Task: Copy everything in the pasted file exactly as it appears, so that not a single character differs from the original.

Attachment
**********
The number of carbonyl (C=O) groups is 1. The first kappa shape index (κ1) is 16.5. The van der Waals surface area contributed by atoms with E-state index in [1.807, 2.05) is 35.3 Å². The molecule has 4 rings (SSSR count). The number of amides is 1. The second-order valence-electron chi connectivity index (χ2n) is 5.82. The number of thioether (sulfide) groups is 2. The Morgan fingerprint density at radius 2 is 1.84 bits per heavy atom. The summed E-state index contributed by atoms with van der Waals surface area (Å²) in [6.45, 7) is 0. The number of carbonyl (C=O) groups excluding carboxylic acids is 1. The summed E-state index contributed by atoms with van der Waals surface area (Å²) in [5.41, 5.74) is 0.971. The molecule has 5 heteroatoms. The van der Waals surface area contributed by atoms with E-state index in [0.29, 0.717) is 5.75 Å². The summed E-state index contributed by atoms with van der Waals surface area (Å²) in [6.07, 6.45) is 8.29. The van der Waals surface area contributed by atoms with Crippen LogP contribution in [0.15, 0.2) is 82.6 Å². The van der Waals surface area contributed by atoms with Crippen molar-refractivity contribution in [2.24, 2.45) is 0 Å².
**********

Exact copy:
The number of carbonyl (C=O) groups is 1. The first kappa shape index (κ1) is 16.5. The van der Waals surface area contributed by atoms with E-state index in [1.807, 2.05) is 35.3 Å². The molecule has 4 rings (SSSR count). The number of amides is 1. The second-order valence-electron chi connectivity index (χ2n) is 5.82. The number of thioether (sulfide) groups is 2. The Morgan fingerprint density at radius 2 is 1.84 bits per heavy atom. The summed E-state index contributed by atoms with van der Waals surface area (Å²) in [6.45, 7) is 0. The number of carbonyl (C=O) groups excluding carboxylic acids is 1. The summed E-state index contributed by atoms with van der Waals surface area (Å²) in [5.41, 5.74) is 0.971. The molecule has 5 heteroatoms. The van der Waals surface area contributed by atoms with E-state index in [0.29, 0.717) is 5.75 Å². The summed E-state index contributed by atoms with van der Waals surface area (Å²) in [6.07, 6.45) is 8.29. The van der Waals surface area contributed by atoms with Crippen LogP contribution in [0.15, 0.2) is 82.6 Å². The van der Waals surface area contributed by atoms with Crippen molar-refractivity contribution in [2.24, 2.45) is 0 Å².